HOUSTON – A specialized Houston school opened its doors during the pandemic to help fill a literacy gap in the public school system.
The Code Academy Dyslexia School of Houston, which is located in West University Place, was founded in 2021 by Tammy Spencer, a public-school educator of 27 years.
“The public school system, our brick and mortar that we’re most familiar with, is very pro-neurotypical,” Spencer said. “Meaning that, if you’re able to walk in and follow along with everything that your teachers are instructing and not need some type of specialized instruction or approach to learning, then that would be a great setting. But, what happens to, in my case, the one in five [students] that are having the scrambled letters? How do we help them reach their abilities to become literate?”
Spencer said as businesses were shutting down during the pandemic, she decided to open one. She said as schools were adapting to virtual learning, the need for the Code Academy was greater.
“Every teacher had to learn new ways of teaching through technology without sitting in front of children,” the educator said. “The students that we serve here can’t learn like that. They are really going to struggle. The frustration sets in. They are not happy, and most importantly, they are not growing.”
Spencer said she’s a strong believer that if students can’t learn the way educators teach, those educators should teach the way students learn.
Dyslexia is a neurological learning disorder that makes reading difficult due to problems identifying speech, sounds, and learning how they relate to letters and words. It is not just about words appearing scrambled.
Spencer said at the Code Academy, students learn about the six syllable types, phonological awareness, sound and symbol association, syllabication, orthography, syntax, morphology, reading comprehension and reading fluency.
Kanisha Aiken and her 9-year-old son, Carter, were among the first to enroll when the school was initially operating out of Spencer’s apartment.
“We live in Katy. So, we would drop them off, they would do their lessons, we’d come back and pick them up,” said the mom of two. “We did that every day for a really long time.”
Kanisha said Carter was officially diagnosed with Dyslexia in second grade, but she started noticing signs much earlier on.
“Carter was in kindergarten when we kind of started thinking he wasn’t really rhyming,” she said. “He wasn’t catching on to the sight words but I kind of let it go.”
After two years at the Code Academy, Kanisha said her third-grader is a more confident student.
“His grades are amazing. He’s actually back in public school now and tutoring through the Dyslexia School of Houston virtually every day now,” Kanisha said. “He’s just a completely different kid. He reads books in the car, he’s reading signs in the car. Completely changed his life.”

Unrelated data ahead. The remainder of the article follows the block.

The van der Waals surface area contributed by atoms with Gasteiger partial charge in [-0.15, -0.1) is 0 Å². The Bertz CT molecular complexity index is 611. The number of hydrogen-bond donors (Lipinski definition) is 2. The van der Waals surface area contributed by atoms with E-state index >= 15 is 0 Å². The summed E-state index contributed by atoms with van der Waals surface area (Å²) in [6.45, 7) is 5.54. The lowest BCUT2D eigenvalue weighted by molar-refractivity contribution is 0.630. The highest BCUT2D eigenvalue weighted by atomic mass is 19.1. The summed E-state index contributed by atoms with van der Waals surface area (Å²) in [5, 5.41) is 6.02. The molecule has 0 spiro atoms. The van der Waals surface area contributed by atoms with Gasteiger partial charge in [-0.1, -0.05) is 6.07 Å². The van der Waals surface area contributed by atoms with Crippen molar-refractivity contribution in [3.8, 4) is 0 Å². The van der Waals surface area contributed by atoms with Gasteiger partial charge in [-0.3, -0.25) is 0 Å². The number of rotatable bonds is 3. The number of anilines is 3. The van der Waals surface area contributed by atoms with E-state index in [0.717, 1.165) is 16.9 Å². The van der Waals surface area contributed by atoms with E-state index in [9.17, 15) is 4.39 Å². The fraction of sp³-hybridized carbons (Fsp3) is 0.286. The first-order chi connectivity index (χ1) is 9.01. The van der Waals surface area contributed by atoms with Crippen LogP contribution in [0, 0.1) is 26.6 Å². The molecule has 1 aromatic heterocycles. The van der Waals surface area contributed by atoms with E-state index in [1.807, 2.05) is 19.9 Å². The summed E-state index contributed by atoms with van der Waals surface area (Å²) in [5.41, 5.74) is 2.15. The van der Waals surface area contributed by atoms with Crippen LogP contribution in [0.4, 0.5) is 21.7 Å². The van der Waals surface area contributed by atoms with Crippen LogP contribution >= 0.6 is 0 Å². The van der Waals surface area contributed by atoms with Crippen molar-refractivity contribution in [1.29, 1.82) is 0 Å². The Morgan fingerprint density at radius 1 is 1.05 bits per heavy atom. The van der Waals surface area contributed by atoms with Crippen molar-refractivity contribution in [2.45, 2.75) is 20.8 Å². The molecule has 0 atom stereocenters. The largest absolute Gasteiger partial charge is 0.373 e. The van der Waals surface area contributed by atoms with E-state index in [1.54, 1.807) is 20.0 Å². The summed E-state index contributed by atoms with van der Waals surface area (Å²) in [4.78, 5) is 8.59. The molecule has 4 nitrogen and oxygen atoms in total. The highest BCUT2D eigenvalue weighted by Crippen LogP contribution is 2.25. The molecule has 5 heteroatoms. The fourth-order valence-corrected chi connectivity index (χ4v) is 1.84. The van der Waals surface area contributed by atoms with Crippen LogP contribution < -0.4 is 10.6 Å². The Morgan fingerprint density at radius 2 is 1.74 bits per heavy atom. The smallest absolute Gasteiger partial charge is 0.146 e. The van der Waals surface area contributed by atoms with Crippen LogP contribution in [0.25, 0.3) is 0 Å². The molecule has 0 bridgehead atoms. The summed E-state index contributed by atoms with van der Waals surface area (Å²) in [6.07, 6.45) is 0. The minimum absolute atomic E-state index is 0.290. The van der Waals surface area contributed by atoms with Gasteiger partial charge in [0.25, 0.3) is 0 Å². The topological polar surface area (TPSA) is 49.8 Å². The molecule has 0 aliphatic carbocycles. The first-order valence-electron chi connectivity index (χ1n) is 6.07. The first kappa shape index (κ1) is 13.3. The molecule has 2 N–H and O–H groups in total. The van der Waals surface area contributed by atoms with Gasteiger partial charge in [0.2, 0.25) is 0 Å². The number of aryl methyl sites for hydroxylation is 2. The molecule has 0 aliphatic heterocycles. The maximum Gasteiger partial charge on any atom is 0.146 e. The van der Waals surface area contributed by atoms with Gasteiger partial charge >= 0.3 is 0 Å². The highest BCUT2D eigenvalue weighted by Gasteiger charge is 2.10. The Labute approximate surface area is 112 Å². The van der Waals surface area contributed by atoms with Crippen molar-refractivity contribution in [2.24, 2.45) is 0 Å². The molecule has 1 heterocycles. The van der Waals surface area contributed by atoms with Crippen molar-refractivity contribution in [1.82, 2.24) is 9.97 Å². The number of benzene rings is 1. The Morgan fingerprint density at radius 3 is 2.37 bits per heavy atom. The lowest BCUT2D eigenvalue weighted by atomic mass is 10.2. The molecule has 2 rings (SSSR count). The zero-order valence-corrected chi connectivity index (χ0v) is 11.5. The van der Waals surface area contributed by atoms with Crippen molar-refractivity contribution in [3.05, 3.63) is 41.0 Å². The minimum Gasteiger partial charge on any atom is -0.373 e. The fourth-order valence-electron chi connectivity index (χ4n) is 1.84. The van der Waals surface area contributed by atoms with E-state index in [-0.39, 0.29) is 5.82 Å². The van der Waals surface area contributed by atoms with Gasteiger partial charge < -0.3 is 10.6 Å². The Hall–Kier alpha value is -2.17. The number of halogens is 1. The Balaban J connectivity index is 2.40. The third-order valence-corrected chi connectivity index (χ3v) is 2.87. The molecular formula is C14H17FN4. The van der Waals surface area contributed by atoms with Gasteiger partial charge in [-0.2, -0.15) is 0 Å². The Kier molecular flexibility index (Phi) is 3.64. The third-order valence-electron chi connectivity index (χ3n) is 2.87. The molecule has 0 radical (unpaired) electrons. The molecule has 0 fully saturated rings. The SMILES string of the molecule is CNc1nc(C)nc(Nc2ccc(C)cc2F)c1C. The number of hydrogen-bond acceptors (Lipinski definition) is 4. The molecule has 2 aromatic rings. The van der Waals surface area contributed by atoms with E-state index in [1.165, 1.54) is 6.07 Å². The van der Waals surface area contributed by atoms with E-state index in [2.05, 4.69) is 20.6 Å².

Christine Jacobs said her daughter Ava has also done a 180 since attending the school.
“She wasn’t that kid that would grab a book and say, ‘Mommy I want to,’ but now, because Ms. Tammy has taught her a way that she can learn to read in her own, it is trickling down in so many ways that my husband and I are so pleased,” Jacobs said.
Jacobs said she’s happy to have found the Code Academy, which is filling a void so desperately needed in the Houston area.
“Because Ava had learning differences, it’s been challenging not only academically but socially as well and emotionally,” Jacobs added. “She has Dyslexia and ADD. So, those two things combined in a regular general education setting can be challenging.”
Spencer said the services her school provides don’t take much de-coding.
There are 20 students in each class with four teachers.
Spencer said, unlike the public-school setting, students at her school are given more hands-on time with fewer interruptions.
“What would take me typically you know six to eight months I’m able to do in 12-15 weeks,” she said. “By the time I’m finished with them in 12-15 weeks, they’re de-coding, they’re reading, they’re whole world has changed.”
Since the school is a non-profit, the education provided to students is free.
“We take letters and we teach them the sounds. We put those letters together and they make a word. We take those words together, we build sentences. Sentences build paragraphs, paragraphs build chapters. In the end, our children are reading. They’re completely literate,” Spencer said.
If you would like to support the school or learn more, visit the Dyslexia School of Houston website.